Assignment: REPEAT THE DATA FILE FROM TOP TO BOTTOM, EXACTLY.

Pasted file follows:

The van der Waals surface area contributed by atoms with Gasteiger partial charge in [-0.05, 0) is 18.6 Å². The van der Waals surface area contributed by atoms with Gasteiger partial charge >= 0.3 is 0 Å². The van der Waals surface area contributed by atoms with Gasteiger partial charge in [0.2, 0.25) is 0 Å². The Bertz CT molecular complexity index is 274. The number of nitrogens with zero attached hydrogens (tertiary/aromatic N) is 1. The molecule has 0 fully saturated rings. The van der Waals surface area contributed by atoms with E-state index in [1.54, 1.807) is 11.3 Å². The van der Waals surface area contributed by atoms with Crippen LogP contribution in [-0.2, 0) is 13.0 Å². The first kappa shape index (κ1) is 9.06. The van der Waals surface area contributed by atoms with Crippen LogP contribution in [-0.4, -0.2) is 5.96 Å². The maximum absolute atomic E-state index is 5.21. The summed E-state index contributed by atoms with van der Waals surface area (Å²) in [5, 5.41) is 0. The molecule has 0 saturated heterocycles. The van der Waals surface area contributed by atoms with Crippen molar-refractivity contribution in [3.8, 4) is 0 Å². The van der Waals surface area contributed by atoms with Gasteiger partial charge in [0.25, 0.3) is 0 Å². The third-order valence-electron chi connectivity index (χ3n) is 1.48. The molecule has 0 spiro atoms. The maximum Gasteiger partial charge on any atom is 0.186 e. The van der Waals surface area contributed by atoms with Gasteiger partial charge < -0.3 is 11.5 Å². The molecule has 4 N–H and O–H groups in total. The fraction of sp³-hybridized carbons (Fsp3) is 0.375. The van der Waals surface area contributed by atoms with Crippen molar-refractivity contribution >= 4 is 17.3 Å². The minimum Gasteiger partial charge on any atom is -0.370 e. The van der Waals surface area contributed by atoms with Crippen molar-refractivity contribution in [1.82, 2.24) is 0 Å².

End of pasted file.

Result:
The van der Waals surface area contributed by atoms with Gasteiger partial charge in [-0.05, 0) is 18.6 Å². The van der Waals surface area contributed by atoms with Gasteiger partial charge >= 0.3 is 0 Å². The van der Waals surface area contributed by atoms with Gasteiger partial charge in [0.2, 0.25) is 0 Å². The Bertz CT molecular complexity index is 274. The number of nitrogens with zero attached hydrogens (tertiary/aromatic N) is 1. The molecule has 0 fully saturated rings. The van der Waals surface area contributed by atoms with E-state index in [1.54, 1.807) is 11.3 Å². The van der Waals surface area contributed by atoms with Crippen LogP contribution in [-0.2, 0) is 13.0 Å². The first kappa shape index (κ1) is 9.06. The van der Waals surface area contributed by atoms with Crippen LogP contribution in [-0.4, -0.2) is 5.96 Å². The maximum absolute atomic E-state index is 5.21. The summed E-state index contributed by atoms with van der Waals surface area (Å²) in [5, 5.41) is 0. The molecule has 0 saturated heterocycles. The van der Waals surface area contributed by atoms with Crippen molar-refractivity contribution in [3.8, 4) is 0 Å². The van der Waals surface area contributed by atoms with Gasteiger partial charge in [0.25, 0.3) is 0 Å². The third-order valence-electron chi connectivity index (χ3n) is 1.48. The molecule has 0 spiro atoms. The maximum Gasteiger partial charge on any atom is 0.186 e. The van der Waals surface area contributed by atoms with Gasteiger partial charge < -0.3 is 11.5 Å². The molecule has 4 N–H and O–H groups in total. The fraction of sp³-hybridized carbons (Fsp3) is 0.375. The van der Waals surface area contributed by atoms with Crippen molar-refractivity contribution >= 4 is 17.3 Å². The minimum Gasteiger partial charge on any atom is -0.370 e. The van der Waals surface area contributed by atoms with Crippen molar-refractivity contribution in [1.82, 2.24) is 0 Å².